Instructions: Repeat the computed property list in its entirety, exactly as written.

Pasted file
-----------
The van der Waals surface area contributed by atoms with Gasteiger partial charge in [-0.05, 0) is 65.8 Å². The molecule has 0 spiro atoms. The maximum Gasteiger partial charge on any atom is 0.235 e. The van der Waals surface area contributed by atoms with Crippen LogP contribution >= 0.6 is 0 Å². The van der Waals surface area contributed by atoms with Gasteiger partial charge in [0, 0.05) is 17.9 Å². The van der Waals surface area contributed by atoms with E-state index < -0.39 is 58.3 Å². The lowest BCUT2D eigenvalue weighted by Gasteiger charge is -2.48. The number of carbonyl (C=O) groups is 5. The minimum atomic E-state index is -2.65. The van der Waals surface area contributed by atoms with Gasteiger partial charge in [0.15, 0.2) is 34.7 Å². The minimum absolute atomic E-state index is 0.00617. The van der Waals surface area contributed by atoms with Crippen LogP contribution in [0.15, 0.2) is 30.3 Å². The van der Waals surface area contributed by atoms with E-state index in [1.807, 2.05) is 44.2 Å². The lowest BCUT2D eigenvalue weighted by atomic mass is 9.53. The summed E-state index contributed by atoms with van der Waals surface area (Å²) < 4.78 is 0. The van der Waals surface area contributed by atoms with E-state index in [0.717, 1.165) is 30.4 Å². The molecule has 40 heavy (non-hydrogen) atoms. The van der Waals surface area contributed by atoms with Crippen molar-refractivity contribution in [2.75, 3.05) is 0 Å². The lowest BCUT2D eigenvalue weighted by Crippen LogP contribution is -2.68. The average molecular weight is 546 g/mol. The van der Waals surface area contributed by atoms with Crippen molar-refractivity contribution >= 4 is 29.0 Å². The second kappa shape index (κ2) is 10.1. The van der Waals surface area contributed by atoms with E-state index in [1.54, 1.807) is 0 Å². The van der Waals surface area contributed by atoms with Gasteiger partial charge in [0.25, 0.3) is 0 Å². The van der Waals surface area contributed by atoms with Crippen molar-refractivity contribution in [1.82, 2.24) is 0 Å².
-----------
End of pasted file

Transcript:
The van der Waals surface area contributed by atoms with Gasteiger partial charge in [-0.05, 0) is 65.8 Å². The molecule has 0 spiro atoms. The maximum Gasteiger partial charge on any atom is 0.235 e. The van der Waals surface area contributed by atoms with Crippen LogP contribution >= 0.6 is 0 Å². The van der Waals surface area contributed by atoms with Gasteiger partial charge in [0, 0.05) is 17.9 Å². The van der Waals surface area contributed by atoms with E-state index < -0.39 is 58.3 Å². The lowest BCUT2D eigenvalue weighted by Gasteiger charge is -2.48. The number of carbonyl (C=O) groups is 5. The minimum atomic E-state index is -2.65. The van der Waals surface area contributed by atoms with Gasteiger partial charge in [0.15, 0.2) is 34.7 Å². The minimum absolute atomic E-state index is 0.00617. The van der Waals surface area contributed by atoms with Crippen LogP contribution in [0.15, 0.2) is 30.3 Å². The van der Waals surface area contributed by atoms with E-state index in [1.807, 2.05) is 44.2 Å². The lowest BCUT2D eigenvalue weighted by atomic mass is 9.53. The summed E-state index contributed by atoms with van der Waals surface area (Å²) < 4.78 is 0. The van der Waals surface area contributed by atoms with E-state index in [0.717, 1.165) is 30.4 Å². The molecule has 40 heavy (non-hydrogen) atoms. The van der Waals surface area contributed by atoms with Crippen molar-refractivity contribution in [2.75, 3.05) is 0 Å². The lowest BCUT2D eigenvalue weighted by Crippen LogP contribution is -2.68. The average molecular weight is 546 g/mol. The van der Waals surface area contributed by atoms with Crippen molar-refractivity contribution >= 4 is 29.0 Å². The second kappa shape index (κ2) is 10.1. The van der Waals surface area contributed by atoms with E-state index in [1.54, 1.807) is 0 Å². The van der Waals surface area contributed by atoms with Gasteiger partial charge in [0.25, 0.3) is 0 Å². The van der Waals surface area contributed by atoms with Crippen molar-refractivity contribution in [1.82, 2.24) is 0 Å².